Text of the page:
Tuesday, 21 June, 1864

Well, the Yankees have made their words good. They have gone to work burning and destroying. – – Roscoe Burke is said to have been brutally killed by them yesterday.1 Large fires in the direction of Zion Church. We heard it’s burnt, sent Washington to ascertain. He returned and said the woods were on fire all about there. Most of persons in the vicinity are ruined. – – Two gentlemen came from Richmond to cross the river, Mr. Brown and Mr. Bell to visit their friends in King and Queen.2 Sent them supper to the river, but our boat was not to be found so they came up and staid all night. – – Walter Hanes and Mr. McGill came just after we had robbed a bee hive and frightened us right much.3 I was so much pleased to hear from Mary. Bake has been in bed all day. Had another chill. – – Everything like {work} is suspended, both in the house and field. When McGill and Walter came, Bill and all the rest of the family, Zac and all left the house and went entirely out of hearing, thinking they were Yankees, and it was a long time before they returned.

  1. Roscoe visited Woodbury 11 days earlier. He was 28. Sergeant Burke, of Company H, 9th Virginia Cavalry is reported in his Confederate military records as being “killed by enemy” 1 July, 1864. Robert K. Krick in his 9th Virginia Cavalry, 4th edition (1982) gives his date of death as 6/30/64 but records no specific large scale actions for Burke’s regiment on the 20th of June, or 10 days later. Burke may have been detached from his unit and in King William when he was killed. This would account for Caroline’s recording his death well before word was received and recorded by his company.  (back)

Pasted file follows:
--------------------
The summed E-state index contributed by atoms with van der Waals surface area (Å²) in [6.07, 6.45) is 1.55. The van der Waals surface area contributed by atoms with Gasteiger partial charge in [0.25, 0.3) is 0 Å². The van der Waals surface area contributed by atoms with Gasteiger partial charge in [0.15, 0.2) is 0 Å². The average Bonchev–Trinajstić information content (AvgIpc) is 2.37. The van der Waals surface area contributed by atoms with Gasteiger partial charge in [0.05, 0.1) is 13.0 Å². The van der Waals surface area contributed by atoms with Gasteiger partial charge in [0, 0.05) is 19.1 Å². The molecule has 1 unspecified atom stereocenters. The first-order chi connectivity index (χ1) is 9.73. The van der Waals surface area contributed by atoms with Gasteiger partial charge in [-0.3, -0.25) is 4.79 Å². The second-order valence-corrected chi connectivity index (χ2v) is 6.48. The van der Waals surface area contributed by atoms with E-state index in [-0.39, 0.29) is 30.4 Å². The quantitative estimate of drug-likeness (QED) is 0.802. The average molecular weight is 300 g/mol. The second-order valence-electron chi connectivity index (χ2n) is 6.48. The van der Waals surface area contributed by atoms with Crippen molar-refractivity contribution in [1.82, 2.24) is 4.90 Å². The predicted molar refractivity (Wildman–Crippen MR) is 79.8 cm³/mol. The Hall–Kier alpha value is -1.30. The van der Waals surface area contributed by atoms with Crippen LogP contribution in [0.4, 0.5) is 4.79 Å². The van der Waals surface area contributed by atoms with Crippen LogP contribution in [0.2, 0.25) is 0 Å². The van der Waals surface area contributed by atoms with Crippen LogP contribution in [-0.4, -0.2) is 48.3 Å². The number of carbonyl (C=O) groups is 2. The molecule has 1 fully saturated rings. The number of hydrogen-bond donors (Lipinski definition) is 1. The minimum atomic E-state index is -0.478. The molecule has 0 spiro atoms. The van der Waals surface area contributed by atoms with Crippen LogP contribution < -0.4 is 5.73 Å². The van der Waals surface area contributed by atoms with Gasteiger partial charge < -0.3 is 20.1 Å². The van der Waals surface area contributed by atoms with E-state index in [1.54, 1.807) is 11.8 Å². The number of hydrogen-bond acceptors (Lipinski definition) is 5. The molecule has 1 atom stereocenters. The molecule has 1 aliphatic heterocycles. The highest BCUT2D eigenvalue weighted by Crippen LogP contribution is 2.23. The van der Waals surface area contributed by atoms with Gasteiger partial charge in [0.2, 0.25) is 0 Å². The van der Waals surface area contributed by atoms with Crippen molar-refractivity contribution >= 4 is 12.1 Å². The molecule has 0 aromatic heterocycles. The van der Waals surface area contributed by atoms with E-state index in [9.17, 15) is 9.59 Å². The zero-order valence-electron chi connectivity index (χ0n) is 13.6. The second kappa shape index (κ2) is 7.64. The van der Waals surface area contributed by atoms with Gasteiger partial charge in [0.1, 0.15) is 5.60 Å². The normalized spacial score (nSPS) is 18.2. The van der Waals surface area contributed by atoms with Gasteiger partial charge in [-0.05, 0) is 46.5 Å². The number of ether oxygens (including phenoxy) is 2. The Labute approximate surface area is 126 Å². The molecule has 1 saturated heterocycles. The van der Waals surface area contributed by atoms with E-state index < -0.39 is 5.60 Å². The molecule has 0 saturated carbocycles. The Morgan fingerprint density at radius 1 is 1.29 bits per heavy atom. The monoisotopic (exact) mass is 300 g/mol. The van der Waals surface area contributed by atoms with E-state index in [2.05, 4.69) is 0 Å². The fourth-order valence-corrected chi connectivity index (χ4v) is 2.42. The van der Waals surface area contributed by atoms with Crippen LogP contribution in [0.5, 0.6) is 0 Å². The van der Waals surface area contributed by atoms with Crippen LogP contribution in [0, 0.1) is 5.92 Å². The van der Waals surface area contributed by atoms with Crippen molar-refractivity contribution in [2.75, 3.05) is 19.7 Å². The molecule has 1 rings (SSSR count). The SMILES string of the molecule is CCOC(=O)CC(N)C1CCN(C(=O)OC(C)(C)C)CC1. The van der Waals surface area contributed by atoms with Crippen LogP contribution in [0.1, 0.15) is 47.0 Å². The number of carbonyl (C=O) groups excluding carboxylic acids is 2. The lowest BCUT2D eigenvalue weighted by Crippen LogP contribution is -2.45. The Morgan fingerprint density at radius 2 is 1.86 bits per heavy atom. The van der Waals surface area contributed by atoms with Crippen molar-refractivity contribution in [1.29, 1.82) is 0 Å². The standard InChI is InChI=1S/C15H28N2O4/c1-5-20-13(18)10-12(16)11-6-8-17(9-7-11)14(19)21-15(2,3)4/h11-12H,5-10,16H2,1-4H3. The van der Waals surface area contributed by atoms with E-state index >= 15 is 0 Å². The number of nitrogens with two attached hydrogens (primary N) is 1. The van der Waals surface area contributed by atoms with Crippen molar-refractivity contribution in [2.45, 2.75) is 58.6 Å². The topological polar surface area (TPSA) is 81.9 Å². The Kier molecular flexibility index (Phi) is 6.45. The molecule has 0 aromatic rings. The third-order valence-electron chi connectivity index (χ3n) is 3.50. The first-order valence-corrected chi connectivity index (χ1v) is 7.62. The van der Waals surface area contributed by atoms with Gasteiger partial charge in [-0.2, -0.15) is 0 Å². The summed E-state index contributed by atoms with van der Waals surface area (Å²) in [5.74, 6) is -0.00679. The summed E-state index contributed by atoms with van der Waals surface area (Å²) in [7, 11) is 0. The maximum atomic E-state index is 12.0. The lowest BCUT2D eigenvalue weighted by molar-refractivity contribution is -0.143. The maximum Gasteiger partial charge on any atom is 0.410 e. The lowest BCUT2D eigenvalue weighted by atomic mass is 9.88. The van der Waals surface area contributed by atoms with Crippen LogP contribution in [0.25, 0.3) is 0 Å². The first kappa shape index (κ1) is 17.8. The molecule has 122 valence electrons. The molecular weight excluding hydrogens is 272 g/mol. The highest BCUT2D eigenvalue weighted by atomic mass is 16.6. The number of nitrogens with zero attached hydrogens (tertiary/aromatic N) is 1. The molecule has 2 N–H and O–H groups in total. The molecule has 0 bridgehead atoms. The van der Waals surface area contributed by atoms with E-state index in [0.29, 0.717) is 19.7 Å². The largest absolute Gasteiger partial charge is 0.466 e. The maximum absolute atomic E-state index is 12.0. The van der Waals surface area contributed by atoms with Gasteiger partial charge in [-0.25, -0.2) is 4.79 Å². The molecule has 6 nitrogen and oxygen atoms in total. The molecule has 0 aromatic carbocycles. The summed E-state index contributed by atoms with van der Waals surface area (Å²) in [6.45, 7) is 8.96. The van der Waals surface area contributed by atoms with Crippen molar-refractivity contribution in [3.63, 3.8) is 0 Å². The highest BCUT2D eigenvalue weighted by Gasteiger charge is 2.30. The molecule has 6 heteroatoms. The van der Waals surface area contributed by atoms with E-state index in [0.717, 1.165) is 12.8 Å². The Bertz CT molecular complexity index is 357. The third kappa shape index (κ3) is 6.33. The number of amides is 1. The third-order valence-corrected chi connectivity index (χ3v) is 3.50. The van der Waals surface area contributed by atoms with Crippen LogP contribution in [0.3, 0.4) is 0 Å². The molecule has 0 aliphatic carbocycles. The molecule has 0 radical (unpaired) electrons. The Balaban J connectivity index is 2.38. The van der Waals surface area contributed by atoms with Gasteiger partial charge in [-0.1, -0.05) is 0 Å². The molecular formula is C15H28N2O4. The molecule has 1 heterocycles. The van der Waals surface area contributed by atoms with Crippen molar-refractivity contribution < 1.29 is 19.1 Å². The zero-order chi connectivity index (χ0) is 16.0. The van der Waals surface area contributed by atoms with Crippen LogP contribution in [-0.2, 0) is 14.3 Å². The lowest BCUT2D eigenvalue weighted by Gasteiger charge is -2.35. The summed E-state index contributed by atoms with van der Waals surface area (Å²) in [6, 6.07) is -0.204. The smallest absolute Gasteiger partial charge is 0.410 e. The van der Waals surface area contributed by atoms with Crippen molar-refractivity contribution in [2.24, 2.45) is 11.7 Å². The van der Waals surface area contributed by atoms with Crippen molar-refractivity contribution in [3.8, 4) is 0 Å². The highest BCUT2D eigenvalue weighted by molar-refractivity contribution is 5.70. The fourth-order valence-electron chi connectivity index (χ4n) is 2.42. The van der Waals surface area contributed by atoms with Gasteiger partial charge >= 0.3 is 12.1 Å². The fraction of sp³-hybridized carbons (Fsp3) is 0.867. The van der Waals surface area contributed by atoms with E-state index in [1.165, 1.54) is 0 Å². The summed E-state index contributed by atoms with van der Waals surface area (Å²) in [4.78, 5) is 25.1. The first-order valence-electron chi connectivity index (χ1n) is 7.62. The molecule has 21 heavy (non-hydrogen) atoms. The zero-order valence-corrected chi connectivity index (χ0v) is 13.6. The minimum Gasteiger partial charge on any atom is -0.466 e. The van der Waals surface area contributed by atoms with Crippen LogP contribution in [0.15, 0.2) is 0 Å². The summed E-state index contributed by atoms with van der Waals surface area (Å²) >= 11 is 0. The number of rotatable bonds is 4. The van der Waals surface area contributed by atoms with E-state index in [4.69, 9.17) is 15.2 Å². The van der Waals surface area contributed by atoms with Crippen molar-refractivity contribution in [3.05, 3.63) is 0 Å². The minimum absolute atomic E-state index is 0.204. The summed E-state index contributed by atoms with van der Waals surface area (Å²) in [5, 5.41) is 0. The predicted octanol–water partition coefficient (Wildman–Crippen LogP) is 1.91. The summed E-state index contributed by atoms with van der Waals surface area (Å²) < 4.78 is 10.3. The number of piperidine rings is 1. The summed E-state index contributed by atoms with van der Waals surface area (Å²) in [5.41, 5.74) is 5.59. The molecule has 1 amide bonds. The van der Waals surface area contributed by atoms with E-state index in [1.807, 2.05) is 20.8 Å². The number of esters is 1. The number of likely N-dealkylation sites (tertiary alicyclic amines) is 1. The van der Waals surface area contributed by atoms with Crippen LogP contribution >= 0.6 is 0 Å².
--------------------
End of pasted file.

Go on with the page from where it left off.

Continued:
2. Misters Brown and Bell remain unidentified.  (back)
  3. Walter Hanes, about 25,  is the brother of Garland Hanes, Jr., Caroline’s son-in-law, husband of daughter Mary Elizabeth (Molly) Littlepage Hanes. – – The only Mr. McGill appearing in the 1860 US Census for the Richmond area was Right Reverend John McGill, Bishop of Roman Catholic Diocese of Richmond. McGill served as a chaplain to Confederate troops during the war and it is possible he was traveling in that capacity. However, that Caroline does not identify this Mr. McGill as such, when she surely would have known of him or have been so introduced, argues for a different, as yet unidentified, Mr. McGill.  (back)

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